American retail’s fast, furious decline
Midwest City, Okla. — Heritage Park Mall is a tomb, a crumbling and boarded-up monument to a particular weird moment in American history when we did that most American of all things: attempt to perfect a community by rebuilding it from scratch. With its shops and restaurants and public spaces, and its proximity to banks and offices, the American shopping mall was the reincarnation of the downtown business district, moved indoors where it could be air-conditioned, efficiently policed, and surrounded by a sprawling Salton Sea of asphalt to provide ample parking. The old downtown died most places, and, now, the new downtown is dying, too: At the highwater mark, there were about 5,000 malls in the United States, and there are now 1,100, at least 400 of which are expected to close in the next few years. In the 1980s, developers built an average of 60 malls a year — and more than 100 in some years. Now, cities from San Bernardino, Calif., to High Point, N.C., are dealing with the husks of these dead retail behemoths. There are documentary films and TED talks about dead malls.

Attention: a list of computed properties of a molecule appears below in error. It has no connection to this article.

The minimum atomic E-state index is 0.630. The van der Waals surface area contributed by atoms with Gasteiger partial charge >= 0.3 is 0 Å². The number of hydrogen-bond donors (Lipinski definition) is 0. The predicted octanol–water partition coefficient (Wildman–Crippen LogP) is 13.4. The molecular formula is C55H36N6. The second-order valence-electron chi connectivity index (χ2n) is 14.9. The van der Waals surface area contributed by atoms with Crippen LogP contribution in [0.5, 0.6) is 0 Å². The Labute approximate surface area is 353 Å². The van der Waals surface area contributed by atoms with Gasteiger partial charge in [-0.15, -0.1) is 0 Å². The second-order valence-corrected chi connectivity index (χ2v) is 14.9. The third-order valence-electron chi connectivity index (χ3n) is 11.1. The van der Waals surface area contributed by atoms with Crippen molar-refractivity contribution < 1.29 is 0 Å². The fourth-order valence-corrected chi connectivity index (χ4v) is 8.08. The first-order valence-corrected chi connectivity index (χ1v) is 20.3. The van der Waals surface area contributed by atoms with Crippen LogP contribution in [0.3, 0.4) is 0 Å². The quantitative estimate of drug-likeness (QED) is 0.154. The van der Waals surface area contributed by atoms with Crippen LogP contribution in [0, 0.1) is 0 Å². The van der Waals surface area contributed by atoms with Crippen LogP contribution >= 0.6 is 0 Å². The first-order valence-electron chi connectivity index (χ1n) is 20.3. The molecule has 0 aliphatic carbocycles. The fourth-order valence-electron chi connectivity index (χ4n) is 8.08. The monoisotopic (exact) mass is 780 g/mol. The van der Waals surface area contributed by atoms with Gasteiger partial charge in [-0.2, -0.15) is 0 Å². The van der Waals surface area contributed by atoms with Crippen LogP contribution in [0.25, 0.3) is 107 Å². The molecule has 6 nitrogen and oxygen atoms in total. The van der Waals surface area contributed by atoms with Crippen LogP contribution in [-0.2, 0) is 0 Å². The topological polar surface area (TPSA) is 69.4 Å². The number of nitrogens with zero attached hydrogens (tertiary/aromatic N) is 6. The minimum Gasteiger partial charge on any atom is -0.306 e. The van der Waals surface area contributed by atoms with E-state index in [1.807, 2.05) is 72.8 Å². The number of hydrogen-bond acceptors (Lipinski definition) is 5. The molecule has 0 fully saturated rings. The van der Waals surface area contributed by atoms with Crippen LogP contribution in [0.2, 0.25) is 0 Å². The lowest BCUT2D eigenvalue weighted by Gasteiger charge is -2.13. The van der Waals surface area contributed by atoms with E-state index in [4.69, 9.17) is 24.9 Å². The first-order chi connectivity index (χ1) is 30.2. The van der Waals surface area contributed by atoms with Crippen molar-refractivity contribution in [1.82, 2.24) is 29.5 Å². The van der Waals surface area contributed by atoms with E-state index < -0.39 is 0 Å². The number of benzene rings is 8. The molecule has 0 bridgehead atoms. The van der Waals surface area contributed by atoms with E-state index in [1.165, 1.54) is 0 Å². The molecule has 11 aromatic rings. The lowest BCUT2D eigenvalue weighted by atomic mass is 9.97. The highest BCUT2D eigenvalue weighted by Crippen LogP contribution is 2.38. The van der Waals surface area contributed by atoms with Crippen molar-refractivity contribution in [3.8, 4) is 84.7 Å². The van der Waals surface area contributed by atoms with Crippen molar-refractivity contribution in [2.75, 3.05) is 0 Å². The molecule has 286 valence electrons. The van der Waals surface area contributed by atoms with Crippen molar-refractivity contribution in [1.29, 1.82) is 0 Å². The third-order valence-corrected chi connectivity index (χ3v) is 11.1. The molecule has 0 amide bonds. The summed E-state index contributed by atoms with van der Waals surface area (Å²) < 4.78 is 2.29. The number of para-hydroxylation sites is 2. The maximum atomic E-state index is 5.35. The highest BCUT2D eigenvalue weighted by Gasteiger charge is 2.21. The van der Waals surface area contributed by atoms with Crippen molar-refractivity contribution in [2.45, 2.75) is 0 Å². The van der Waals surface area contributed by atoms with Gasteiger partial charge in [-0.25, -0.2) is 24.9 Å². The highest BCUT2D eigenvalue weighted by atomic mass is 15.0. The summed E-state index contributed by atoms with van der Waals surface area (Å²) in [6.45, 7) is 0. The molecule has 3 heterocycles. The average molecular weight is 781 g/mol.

“I remember it fondly,” says longtime resident and city councilman Sean Reed, recalling Heritage Park Mall. “We used to go there when we were little kids and wander it all day.”